(BRANDON HANSEN/Chewelah Independent)
More cases are piling up in NE Washington for COVID-19, as Chewelah saw additional positive tests for the virus that has shuttered the nations economy and has been responsible for the death of nearly a quarter of a million people.
Health officials said available hospital beds in the region are down to a few for each facility. Staffing is an issue as traveling nurses and healthcare workers are in great demand as high demand of them are needed throughout the country. Because of this, health district officials are pleading with the public to follow social distancing, mask guidelines and staying home when they’re sick.
On Friday, the district announced 24 new positive cases in NE Washington. The breakdown goes as following:
-1 in Ferry County, residing in the East Ferry County area
4 in Pend Oreille County
– 3 residing in the Cusick area
– 1 residing in the Newport area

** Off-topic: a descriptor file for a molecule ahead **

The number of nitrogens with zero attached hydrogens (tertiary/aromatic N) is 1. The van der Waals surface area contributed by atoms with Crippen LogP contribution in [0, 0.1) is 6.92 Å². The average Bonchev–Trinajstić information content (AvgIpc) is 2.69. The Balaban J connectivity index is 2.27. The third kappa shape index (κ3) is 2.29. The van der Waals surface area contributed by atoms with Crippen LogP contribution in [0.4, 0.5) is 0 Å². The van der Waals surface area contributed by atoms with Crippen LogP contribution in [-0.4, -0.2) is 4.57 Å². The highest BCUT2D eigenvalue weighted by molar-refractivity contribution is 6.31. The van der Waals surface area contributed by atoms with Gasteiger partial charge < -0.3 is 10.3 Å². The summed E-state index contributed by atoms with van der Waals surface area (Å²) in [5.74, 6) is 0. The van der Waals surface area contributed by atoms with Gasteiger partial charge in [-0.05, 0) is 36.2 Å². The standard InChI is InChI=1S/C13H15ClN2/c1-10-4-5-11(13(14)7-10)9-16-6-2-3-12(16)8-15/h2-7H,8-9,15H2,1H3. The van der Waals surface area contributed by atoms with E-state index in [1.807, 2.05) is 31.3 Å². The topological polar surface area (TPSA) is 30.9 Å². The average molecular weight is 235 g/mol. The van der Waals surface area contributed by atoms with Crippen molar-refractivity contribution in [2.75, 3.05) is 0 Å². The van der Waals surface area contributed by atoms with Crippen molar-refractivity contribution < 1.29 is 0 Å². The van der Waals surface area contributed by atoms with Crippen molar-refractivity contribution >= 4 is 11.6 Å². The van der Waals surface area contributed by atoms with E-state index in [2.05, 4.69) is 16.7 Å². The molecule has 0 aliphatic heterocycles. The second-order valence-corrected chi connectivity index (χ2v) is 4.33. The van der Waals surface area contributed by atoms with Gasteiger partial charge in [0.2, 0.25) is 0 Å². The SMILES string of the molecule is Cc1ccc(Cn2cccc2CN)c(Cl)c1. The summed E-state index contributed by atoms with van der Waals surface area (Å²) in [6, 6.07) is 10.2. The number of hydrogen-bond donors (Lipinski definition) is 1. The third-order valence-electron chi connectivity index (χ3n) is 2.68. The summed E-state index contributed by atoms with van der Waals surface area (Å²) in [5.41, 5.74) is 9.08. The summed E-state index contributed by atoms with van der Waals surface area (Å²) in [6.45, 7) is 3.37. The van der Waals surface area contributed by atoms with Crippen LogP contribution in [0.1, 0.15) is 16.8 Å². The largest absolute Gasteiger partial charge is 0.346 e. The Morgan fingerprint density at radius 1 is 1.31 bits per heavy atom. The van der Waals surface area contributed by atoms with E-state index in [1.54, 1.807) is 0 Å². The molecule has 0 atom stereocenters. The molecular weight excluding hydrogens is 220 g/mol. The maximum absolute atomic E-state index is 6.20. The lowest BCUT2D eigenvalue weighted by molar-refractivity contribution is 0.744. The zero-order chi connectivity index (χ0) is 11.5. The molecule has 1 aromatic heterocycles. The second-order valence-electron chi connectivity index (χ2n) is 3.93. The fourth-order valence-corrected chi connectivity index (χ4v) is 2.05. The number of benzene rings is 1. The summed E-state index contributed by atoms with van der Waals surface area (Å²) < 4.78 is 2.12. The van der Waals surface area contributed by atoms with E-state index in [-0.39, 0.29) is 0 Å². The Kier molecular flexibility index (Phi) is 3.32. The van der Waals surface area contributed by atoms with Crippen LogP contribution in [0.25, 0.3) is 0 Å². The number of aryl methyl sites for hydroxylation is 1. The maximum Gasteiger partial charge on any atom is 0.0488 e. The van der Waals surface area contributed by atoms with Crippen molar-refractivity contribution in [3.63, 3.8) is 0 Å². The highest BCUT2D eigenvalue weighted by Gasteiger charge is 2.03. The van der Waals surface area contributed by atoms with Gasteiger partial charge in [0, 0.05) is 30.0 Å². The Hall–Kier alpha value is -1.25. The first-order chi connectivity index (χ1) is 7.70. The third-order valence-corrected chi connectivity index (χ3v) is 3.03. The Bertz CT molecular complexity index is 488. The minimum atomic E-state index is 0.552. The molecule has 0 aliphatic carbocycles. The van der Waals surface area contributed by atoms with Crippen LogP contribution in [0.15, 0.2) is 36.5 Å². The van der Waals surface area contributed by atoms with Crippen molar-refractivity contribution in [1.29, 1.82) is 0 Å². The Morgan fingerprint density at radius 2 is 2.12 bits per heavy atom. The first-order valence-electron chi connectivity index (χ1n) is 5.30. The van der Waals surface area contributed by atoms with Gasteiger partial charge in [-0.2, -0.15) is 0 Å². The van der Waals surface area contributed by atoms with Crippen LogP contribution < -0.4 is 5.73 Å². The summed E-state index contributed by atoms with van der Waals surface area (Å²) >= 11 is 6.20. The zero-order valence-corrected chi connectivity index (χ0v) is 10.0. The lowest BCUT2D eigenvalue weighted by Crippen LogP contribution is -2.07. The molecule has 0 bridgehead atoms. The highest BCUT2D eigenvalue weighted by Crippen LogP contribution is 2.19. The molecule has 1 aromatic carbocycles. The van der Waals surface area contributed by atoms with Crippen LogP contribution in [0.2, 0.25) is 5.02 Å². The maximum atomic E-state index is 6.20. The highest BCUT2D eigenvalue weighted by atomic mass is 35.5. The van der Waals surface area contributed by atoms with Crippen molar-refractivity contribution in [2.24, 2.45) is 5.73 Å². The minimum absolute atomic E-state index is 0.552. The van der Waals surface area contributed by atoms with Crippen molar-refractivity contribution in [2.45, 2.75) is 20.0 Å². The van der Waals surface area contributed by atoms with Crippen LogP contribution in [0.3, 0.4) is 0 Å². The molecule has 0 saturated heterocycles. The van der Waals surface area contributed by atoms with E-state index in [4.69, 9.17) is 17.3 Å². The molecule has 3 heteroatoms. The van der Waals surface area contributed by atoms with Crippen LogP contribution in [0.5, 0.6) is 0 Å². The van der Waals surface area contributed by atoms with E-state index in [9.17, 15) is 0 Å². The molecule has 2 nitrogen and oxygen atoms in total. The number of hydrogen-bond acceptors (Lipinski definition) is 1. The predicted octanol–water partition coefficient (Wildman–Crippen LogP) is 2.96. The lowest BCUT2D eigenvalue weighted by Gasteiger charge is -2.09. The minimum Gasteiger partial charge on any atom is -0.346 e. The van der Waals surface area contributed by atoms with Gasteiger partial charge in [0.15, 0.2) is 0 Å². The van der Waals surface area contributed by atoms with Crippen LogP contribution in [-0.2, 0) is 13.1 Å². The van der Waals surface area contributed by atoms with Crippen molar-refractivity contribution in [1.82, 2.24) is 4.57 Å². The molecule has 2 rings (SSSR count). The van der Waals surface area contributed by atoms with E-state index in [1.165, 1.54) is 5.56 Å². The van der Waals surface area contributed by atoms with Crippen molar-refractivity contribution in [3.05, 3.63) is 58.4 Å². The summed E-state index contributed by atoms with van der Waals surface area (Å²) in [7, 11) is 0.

19 in Stevens County
– 4 residing in the Nine Mile Falls area
– 1 residing in the Valley area
– 1 residing in the Loon Lake area
– 1 residing in the Clayton area
– 1 residing in the Addy area
– 2 residing in the Springdale area
– 2 residing in the Fruitland area
– 1 residing in the Rice area
– 2 residing in the Chewelah area
– 3 residing in the Colville area
– 1 residing in the Kettle Falls/Marcus area
NETCHD staff is working to notify contacts and these individuals are being given guidance and advised of precautions they should take. Health officials also pointed out some people are not being completely truthful with their contact tracing.
NE Washington has seen 175 cases in the past two weeks, Stevens County has seen 133 cases in the past two weeks. The current case count rate for Stevens County is 293 per 100K residents.
Chewelah has seen 20 cases of COVID-19 in the past two weeks and the case rate is over 740 per 100K residents. To break that number down further, one person in every 135 people in Chewelah has tested positive for the virus. The state considers an area to be “low risk” for the virus when case counts are below 25 per 100K residents and “high risk” when case counts are above 75 per 100K residents.